Marathon March Meeting: Bicycles, Children, Parks, and Amazon

On Saturday we advertised an update to the bicycle portion of our Transportation Master Plan and adopted Phase 1 of our Child Care Initiative. We have long needed the Child Care Initiative because our zoning and regulations were out of date, full of contradictions, and posed barriers instead of support to child care providers. I have watched in dismay as my daughters and their friends struggle with the same lack of social support for families that I experienced a generation ago, and I am delighted to see this overdue progress. I commend my youngest colleague, Katie Cristol, for spearheading this effort. It was quite timely for her personally. She participated in our meeting by phone because she and her new son were recovering from his early arrival. Happily, both are doing well.

Major issues still outstanding for the Child Care Initiative are parking (staff will be back to us with some analysis of a more flexible ratio than they had recommended) and the ratio of childcare providers to children. From my own experience, I was very sympathetic to those saying one provider for 4 infants was too high, but ultimately swayed by the argument that our ratio is a floor only, and it is better to have families in regulated day care of 4:1 than in unregulated care.

We began our hearing on our incentive agreement with Amazon at 1pm with an excellent presentation by our staff, commission comments, and then well over 100 speakers. We were expecting a large turnout of both residents and folks from outside Arlington, and we handled this meeting a little differently due to the number of people. The Fire Marshall strictly enforced the room occupancy, so many people were watching the meeting on monitors outside the Board room. I was disappointed by how many people continued to be uninformed about the agreement and uninterested in learning what the facts are…or, perhaps, were deliberately misleading people. Portions of the crowd (including a number of people who were not Arlington residents) were at times rude to those speaking during public comment, but order was maintained.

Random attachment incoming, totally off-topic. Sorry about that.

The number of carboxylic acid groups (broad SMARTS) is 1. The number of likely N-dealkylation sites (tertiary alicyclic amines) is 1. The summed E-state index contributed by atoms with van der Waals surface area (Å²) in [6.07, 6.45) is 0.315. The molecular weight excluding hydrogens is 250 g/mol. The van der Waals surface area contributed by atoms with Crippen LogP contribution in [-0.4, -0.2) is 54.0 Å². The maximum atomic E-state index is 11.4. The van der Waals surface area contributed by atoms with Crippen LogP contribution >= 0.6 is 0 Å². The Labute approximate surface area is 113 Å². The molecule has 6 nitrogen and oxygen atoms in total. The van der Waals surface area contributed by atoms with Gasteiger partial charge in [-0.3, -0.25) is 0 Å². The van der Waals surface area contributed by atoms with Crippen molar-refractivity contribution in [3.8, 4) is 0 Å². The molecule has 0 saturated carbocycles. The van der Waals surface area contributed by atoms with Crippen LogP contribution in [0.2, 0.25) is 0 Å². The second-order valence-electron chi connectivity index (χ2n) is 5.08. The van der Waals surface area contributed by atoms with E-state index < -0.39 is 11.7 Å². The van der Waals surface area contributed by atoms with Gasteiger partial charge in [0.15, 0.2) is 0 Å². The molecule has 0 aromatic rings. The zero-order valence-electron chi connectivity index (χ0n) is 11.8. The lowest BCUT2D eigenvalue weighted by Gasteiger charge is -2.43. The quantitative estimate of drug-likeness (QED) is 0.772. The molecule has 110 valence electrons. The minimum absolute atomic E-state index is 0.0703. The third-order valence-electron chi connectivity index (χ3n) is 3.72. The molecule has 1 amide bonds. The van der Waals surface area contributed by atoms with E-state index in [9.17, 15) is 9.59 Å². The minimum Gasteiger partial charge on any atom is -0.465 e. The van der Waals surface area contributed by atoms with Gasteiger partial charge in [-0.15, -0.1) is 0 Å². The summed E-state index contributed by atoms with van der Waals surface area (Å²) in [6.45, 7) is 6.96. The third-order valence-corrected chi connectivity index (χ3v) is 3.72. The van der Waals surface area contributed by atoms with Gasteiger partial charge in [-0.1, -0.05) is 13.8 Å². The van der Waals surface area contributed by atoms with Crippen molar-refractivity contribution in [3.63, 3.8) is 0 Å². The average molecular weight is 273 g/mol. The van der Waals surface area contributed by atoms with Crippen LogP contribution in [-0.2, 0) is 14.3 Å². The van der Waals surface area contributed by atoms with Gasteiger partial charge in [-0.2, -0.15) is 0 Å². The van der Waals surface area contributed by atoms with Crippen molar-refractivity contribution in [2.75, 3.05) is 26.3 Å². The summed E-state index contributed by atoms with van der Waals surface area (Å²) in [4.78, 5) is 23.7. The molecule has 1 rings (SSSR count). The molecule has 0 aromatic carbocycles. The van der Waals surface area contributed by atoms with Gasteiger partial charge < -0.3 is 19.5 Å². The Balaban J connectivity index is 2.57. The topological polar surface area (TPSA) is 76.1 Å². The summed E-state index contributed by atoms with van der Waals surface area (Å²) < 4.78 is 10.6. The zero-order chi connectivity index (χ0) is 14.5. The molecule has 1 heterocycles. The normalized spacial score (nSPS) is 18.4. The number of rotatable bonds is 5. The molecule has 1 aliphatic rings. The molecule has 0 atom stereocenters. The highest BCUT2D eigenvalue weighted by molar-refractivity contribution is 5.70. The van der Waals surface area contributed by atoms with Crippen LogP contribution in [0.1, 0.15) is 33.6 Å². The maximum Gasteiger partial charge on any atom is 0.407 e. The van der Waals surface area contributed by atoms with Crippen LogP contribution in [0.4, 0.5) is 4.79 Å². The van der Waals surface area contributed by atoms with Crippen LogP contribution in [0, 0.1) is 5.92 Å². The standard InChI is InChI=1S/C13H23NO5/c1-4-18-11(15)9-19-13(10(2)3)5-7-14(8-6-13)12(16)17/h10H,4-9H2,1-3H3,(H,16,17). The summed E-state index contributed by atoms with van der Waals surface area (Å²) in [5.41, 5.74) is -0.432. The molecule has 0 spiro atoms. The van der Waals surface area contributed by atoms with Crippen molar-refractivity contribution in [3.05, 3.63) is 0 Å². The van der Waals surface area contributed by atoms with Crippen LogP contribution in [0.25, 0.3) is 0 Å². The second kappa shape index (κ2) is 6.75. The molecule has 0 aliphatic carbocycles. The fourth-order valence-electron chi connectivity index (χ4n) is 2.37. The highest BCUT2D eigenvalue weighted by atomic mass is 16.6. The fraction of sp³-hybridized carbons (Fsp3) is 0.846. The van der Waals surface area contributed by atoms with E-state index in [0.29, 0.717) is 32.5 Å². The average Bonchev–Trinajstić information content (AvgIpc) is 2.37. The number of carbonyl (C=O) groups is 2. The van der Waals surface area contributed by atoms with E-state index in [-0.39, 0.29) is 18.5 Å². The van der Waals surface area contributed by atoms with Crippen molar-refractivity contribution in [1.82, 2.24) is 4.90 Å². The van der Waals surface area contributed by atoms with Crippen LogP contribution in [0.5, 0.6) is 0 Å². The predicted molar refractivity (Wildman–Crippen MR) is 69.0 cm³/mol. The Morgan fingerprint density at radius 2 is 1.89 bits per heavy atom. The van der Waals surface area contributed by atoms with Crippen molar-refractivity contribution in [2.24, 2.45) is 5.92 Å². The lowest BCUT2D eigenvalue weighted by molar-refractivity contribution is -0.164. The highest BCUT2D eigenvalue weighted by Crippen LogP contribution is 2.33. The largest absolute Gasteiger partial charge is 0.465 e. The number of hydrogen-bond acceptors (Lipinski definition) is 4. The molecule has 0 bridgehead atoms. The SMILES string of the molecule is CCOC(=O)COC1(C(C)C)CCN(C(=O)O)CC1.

When the conversation turned to the Board after about 4 hours, representatives from Amazon came to answer questions. After about 40 minutes of questioning, portions of the crowd became loud and a few people very aggressive. Our chair, Christian Dorsey, called for a recess and the Board went to our offices in the back. We resumed our meeting, but it was difficult to control, and we recessed a second time when a man from Washington, DC became extremely aggressive and was removed from the room by police. I did not see this incident because I’d left the room, but some of you may have, as it played on local news channels.

In our concluding remarks, we all had to pause at times for the room to quiet down. I talked about the changes I’d seen in Arlington over 40+ years and how we have been preparing for Amazon’s arrival for decades. Our vote was about far more than Amazon. With the Tech Innovation Campus coming to Alexandria and the synergy Amazon will bring to Crystal City, this decision really was about the future of our region. I believe our region is transitioning to be the global leader of ideas and innovation that we should be. I am very hopeful many smart people will come here from around the world to work on solutions for the world’s problems and find solutions that work. If you can come to my book discussion with Evan Burfield on his book “Regulatory Hackingtomorrow evening at Central Library, I think you will hear us touch on that idea.

On Tuesday we advertised updates to the Public Spaces Master Plan, which is another major accomplishment of our staff and community working together. I also recapped my debate with John Vihstadt about whether County Board Members should be full time, rather than part time. I wanted to share my presentation with my colleagues because the more I looked at the issue, the more I have become convinced that we must transition to a full-time Board. Arlington now has a $1.34 billion budget, works regionally in many different organizations, and is becoming the center of the 7th largest economy in the world (the economic region that stretches from Richmond to Baltimore).

To expect 5 Board members to hold outside jobs to supplement our $55k salary while maintaining Arlington’s presence in the region and the Board’s connection to the multitude of civic associations, commissions, and organizations we have is, I believe, unreasonable and not healthy for our County. I am the last Baby Boomer on the Board. We cannot expect quality people with experience to continue to run for County Board, given the cost of living in Arlington today. I’ve talked to too many talented people who tell me they’d love to be on the Board, but they can’t afford it.

As always, I’m happy to hear from you about issues to with any feedback on this newsletter. I hope it has been helpful.

Mar, 26, 2019